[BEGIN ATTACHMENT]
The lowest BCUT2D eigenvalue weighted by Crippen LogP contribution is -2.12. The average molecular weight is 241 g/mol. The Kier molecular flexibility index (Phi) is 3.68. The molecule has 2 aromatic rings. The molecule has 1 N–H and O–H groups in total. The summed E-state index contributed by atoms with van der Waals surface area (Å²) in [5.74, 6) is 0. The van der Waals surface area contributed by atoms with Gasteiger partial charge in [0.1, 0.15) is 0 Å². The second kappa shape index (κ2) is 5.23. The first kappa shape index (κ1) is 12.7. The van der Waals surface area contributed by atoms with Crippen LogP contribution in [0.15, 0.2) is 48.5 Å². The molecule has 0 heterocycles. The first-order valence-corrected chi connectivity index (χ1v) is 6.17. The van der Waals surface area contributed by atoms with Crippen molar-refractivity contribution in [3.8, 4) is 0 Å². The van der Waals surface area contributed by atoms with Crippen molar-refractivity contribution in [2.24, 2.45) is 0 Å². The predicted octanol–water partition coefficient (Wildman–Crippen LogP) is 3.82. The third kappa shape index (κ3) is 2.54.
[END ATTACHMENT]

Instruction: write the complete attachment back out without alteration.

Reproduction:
The lowest BCUT2D eigenvalue weighted by Crippen LogP contribution is -2.12. The average molecular weight is 241 g/mol. The Kier molecular flexibility index (Phi) is 3.68. The molecule has 2 aromatic rings. The molecule has 1 N–H and O–H groups in total. The summed E-state index contributed by atoms with van der Waals surface area (Å²) in [5.74, 6) is 0. The van der Waals surface area contributed by atoms with Gasteiger partial charge in [0.1, 0.15) is 0 Å². The second kappa shape index (κ2) is 5.23. The first kappa shape index (κ1) is 12.7. The van der Waals surface area contributed by atoms with Crippen LogP contribution in [0.15, 0.2) is 48.5 Å². The molecule has 0 heterocycles. The first-order valence-corrected chi connectivity index (χ1v) is 6.17. The van der Waals surface area contributed by atoms with Crippen molar-refractivity contribution in [3.8, 4) is 0 Å². The van der Waals surface area contributed by atoms with Crippen molar-refractivity contribution in [2.24, 2.45) is 0 Å². The predicted octanol–water partition coefficient (Wildman–Crippen LogP) is 3.82. The third kappa shape index (κ3) is 2.54.